Saturday, September 23, 2017

Seeking Mansfield, by Kate Watson

Seeking Mansfield by Kate Watson is sort of like Jane Austen re-telling Mansfield Park. It's been such a long time since I read Mansfield Park that I can't really comment on how faithful it is to the source material. I do know that the basic structure of it is similar and reading this made me really want to go back to re-read Mansfield Park.

I really liked both Finley and Oliver.  I loved their friendship and how they always supported each other. I loved the slow burn romance between them, too. We get both of their points of views throughout the story. Normally when we get both perspectives, we end up finding out that both characters have feelings for each other. I really enjoyed getting both perspectives here. I think that I could have ended up disliking Oliver a bit without his thought process of how he was justifying his actions. Instead I thought he was pretty adorable, even if he frustrated me at times.

I loved "uncle" Thomas and how the parents in this book were present. There were consequences for bad behavior and guidance when needed. I thought the other side characters - Harlan and Emma Crawford (Hollywood actors and new neighbors) and Tate and Juliette (Oliver's brother and sister) were all fairly well developed, though I would've liked a little more of Oliver's siblings. From what I remember of the Crawfords from Mansfield Park I thought Harlan and Emma were really well done though maybe a little more likable here.

Overall, I really enjoyed Seeking Mansfield. I liked the characters and the romance and the message of self-worth and standing up for yourself. It was an easy and addicting read. Though I though the middle of the story dragged a little bit but it did pick right back up and I really enjoyed it. *JK*

Wednesday, September 20, 2017

The Best Kind of Magic, by Crystal Cestari

The Best Kind of Magic, the new novel by Crystal Cestari pairs the all the best elements of romantic comedy and paranormal romance. The end result is pure awesomeness!

Amber Sand comes from a very magical family. Her mom, a powerful witch, spends days giving readings and mixing up all sorts of charms and potions for the patrons of Windy City Magic (the family New Age shop). And that's just scratching the surface of the Sand family's magical ancestry. Unfortunately, Amber's powers are quite limited. Specifically, Amber is a Matchmaker. This means she can look into anyone's eyes and see their one true love, the person with whom they are destined to spend their Happily Ever After. And while there IS a market for this talent among the tourists, Amber is still pretty low on the Supernatural Being Hierarchy. Because how useful is this talent, really? I mean, where it counts. Especially when Amber can't even use her talent on herself.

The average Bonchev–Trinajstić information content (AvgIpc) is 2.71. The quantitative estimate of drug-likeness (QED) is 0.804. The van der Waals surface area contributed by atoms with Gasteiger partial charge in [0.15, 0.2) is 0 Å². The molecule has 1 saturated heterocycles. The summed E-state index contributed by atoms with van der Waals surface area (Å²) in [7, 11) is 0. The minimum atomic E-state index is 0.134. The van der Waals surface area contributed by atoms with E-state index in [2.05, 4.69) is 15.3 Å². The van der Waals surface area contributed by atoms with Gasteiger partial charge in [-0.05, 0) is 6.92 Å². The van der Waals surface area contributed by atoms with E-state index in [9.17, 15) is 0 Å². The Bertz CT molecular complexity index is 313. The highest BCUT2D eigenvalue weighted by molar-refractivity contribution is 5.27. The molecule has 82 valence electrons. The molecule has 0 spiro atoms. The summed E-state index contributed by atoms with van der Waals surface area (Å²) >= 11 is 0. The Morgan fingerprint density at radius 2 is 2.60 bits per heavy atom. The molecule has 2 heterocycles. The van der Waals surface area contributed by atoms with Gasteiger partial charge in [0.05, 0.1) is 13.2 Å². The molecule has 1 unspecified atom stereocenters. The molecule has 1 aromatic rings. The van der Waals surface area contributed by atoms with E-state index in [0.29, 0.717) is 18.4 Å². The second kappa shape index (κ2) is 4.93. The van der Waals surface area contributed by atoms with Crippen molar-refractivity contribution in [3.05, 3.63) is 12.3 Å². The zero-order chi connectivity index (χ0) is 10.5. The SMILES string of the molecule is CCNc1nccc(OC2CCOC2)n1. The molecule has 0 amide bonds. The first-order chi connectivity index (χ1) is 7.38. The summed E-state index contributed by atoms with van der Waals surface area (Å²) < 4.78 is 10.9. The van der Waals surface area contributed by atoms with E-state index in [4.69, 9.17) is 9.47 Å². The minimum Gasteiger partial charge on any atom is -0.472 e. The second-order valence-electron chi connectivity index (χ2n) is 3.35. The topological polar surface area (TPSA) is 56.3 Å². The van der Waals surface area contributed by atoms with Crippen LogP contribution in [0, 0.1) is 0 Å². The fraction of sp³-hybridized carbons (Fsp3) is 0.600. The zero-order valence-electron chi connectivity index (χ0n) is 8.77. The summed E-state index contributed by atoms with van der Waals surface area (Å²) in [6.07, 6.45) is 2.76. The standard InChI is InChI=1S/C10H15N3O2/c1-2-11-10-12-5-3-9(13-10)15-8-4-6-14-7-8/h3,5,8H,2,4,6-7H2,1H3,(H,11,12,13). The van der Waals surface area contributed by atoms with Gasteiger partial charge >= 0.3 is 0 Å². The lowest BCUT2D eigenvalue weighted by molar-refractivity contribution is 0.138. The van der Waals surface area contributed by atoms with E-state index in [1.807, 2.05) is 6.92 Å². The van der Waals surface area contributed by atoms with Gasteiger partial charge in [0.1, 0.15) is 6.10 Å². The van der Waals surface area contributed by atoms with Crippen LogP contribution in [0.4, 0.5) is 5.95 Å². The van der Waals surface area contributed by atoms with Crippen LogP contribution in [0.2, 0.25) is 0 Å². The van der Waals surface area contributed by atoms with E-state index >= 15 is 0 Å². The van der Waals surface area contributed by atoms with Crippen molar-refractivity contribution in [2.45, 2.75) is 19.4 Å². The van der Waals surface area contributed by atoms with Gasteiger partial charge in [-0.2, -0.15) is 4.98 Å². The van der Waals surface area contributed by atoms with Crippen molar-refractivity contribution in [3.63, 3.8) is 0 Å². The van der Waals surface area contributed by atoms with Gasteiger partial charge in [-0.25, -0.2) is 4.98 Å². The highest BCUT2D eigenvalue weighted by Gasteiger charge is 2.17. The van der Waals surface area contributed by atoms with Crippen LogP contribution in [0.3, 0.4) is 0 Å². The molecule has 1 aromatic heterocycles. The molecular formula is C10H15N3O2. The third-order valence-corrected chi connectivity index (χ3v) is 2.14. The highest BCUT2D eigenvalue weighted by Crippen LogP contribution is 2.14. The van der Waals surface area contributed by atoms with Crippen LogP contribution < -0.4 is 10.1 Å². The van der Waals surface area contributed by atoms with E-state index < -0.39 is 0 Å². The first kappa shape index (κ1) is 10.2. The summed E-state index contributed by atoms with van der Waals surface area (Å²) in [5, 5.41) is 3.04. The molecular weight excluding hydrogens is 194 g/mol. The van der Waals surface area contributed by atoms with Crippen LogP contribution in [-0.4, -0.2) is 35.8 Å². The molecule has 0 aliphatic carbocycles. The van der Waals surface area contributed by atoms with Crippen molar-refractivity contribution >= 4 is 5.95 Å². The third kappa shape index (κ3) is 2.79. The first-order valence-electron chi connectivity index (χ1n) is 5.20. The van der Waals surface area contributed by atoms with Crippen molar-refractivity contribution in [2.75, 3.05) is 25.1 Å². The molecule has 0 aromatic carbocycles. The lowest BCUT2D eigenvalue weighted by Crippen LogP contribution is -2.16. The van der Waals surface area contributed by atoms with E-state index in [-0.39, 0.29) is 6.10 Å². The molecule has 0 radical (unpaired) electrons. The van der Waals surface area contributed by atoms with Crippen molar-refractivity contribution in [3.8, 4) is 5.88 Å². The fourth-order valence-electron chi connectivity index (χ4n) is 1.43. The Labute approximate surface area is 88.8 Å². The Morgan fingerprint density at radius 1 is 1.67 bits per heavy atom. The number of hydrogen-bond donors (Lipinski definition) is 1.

Then classmate Charlie Blitzman's new future stepmother, Cassandra, goes missing. And there seems to be something distinctly paranormal afoot. And with Amber's mom distracted by a new witch running amok in the family coven, Amber knows it's up to her to figure out what's really going on. 

Teamed up with her psychic BFF Amani, Amber and Charlie begin investigating... And discover the mystery goes far deeper than any of them suspect, to the very heart of Chicago's paranormal underbelly (shady vampires, goblin mafia, and other creepy crawly creatures that one would NOT want to encounter in a dark ally - or any ally). And they begin to ask themselves: Who is Cassandra, really? Why are these shady characters so interested in her? And what are her plans for Charlie's father?

But the biggest question of all is this: How can a non-magical girl focus on solving a magical mystery when she might be in love with a boy she's not meant to be with?

The Best Kind of Magic was lots of fun right from the first page. The author did a fantastic job creating a world of magical beings who, apparently, are secretly living alongside us regular people. The characters are all very likable. And even though the plot was predictable, it was extremely enjoyable! Overall, a fun read. --AJB

Monday, September 11, 2017

Guardians of the Galaxy, vol. 2 (DVD)

If you thought the first Guardians of the Galaxy movie was awesome, wait until you see the sequel. It's even better than the original, which is really saying something!

While fleeing the wrath of the Sovereigns, a race of genetically perfect beings whom Rocket angered when he stole from them a stash of Anulax Batteries, the Guardians are rescued by Ego, a man who claims to be Peter Quill's estranged father. While Rocket and Baby Groot stay behind to repair the wrecked ship and babysit Nebula, Quill, Gamora, and Drax accompany Ego and his companion, Mantis, back to Ego's planet. Here, Peter learns something about his legacy and, for a time, everything appears wonderful. But nothing as it seems, and the Guardians soon find themselves facing a threat that could mean the end of life as they know it--for the every single planet in the universe

Meanwhile Rocket and Baby Groot are captured by the Ravegers and must find a way to escape, find their friends, and help save the universe. 

What can I say: Guardians of the Galaxy vol. 2 is non-stop awesome! All the best characters are back, and some of the villains from the first film get a chance to redeem themselves in this one (always something I like). There's action, amazing special effects, some very well-placed humor, and, of course, a killer retro soundtrack. What can I say: This movie has it all!  


--AJB

Friday, September 8, 2017

The Nest, by Kenneth Oppel (illustrated by Jon Klassen)

Patrick Ness' creepy Tween novel The Nest combines a child's anxiety over a mysteriously ill newborn sibling of Under Shifting Glass (Singer) with the uncomfortable skin-crawling vibe of A Monster Calls (Ness). It's subtle, it's terrifying, and it's definitely not something to read while you're alone at night.